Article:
an unbiblical and unhelpful model of church government. We know almost nothing about church leadership in the New Testament except for one fact – leadership was always plural. The idea of a bishop being a “Father in God” was anathema. If all the current debate achieves is the creation of women fulfilling the same function, then I am extremely uneasy. Yet at the same time I realise that reform of the episcopate is not on the table, which is a pity. If there was genuine plurality of leadership in each diocese, then churches would not be faced with a situation where there was a man or a woman over them, and different positions could be more easily accommodated.
Secondly, I think it’s important to look at what’s happening in the Anglican church worldwide. In effect the Anglican church has already split in two, between those who hold to the authority of Scripture and those who are seeking to revise the teachings of the church. The former make up at least 80% of Anglicans globally, and their influence is growing, especially with the rise of the GAFCON movement. I make no apology for the fact that when the Church of England falls apart, I want to be firmly in this camp.
This of course doesn’t impinge directly on the current debate, except for one thing, that judging by the evidence it is the more liberal parts of the Anglican communion that have embraced the consecration of women as bishops. I’m immediately treading on dangerous ground here, because I recognise that not all proponents are liberal in their outlook. But it seems to me that once a church decides to overturn a practice that has been established for many, many centuries, then it feels more able to revise other and more fundamental aspects of the church’s teaching. Unfortunately we are not at a point when we can look at this particular issue in isolation from the other currents and tensions that are straining the fabric of the Anglican church, and indeed in places like North America have led to a complete tearing apart.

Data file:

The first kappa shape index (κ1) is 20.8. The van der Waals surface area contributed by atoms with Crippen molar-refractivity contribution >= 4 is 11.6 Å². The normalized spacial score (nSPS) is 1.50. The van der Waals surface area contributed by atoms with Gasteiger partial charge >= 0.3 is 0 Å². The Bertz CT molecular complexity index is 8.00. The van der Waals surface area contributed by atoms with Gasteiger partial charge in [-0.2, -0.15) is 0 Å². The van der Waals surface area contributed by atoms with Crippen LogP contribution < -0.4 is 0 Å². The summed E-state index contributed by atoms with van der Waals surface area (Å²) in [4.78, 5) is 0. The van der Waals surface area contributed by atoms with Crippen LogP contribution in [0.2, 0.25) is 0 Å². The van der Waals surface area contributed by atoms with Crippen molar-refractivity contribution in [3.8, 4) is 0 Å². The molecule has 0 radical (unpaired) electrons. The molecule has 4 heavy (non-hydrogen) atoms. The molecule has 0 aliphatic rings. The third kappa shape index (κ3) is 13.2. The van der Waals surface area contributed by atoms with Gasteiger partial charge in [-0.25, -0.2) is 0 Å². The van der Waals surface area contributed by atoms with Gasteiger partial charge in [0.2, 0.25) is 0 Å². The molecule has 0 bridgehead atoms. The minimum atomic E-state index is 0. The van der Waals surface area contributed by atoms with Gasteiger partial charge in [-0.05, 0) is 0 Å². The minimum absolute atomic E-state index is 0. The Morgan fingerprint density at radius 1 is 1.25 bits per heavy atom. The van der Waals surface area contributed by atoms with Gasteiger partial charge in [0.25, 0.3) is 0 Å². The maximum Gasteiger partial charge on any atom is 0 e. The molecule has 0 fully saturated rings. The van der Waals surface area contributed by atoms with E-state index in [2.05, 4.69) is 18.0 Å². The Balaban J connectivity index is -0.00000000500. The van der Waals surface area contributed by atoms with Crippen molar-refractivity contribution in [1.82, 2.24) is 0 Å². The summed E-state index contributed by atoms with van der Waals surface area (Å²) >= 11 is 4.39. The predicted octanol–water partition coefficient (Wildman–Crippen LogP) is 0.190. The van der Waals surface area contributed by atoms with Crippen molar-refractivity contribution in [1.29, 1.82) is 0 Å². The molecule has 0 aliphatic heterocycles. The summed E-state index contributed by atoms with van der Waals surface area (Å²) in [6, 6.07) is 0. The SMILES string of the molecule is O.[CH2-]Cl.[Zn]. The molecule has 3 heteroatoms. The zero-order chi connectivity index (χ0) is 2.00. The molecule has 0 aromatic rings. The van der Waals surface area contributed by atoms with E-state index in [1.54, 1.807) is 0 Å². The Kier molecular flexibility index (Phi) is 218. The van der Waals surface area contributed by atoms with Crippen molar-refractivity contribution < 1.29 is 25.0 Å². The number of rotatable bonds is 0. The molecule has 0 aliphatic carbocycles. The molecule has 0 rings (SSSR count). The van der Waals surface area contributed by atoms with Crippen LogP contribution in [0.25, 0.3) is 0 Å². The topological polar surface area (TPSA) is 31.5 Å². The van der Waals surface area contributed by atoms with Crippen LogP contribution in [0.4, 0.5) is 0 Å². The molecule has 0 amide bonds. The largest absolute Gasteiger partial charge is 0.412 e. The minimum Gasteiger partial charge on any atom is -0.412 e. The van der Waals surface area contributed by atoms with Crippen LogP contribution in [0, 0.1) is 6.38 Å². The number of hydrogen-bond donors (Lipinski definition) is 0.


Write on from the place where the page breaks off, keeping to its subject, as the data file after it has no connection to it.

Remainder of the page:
So what about the current debate? The question is whether we have a code of practice or formal legislation. The problem with codes is that they are voluntary and on such a complex, difficult and highly political subject I believe that codes are not enough. If we really want to be a denomination that genuinely welcomes a breadth of opinion, then full provision needs to be made for both sides of the argument. If we cannot have a plurality of oversight, then we should at least make the most generous provision possible for those who cannot in good conscience accept the oversight of a female bishop, or even folk like myself who simply worry where this step might lead.
And finally I would argue that we need to make this decision quickly. Because it’s all very well having a protracted discussion on how to arrange the deckchairs on the Titanic, and who gets to sit in them. But if the ship is sinking, and more and more people are looking to get on board the lifeboats, then the decision becomes less and less relevant to the ultimate need – to keep the ship afloat and rescue those who are dying without a knowledge of Jesus as Lord and Saviour.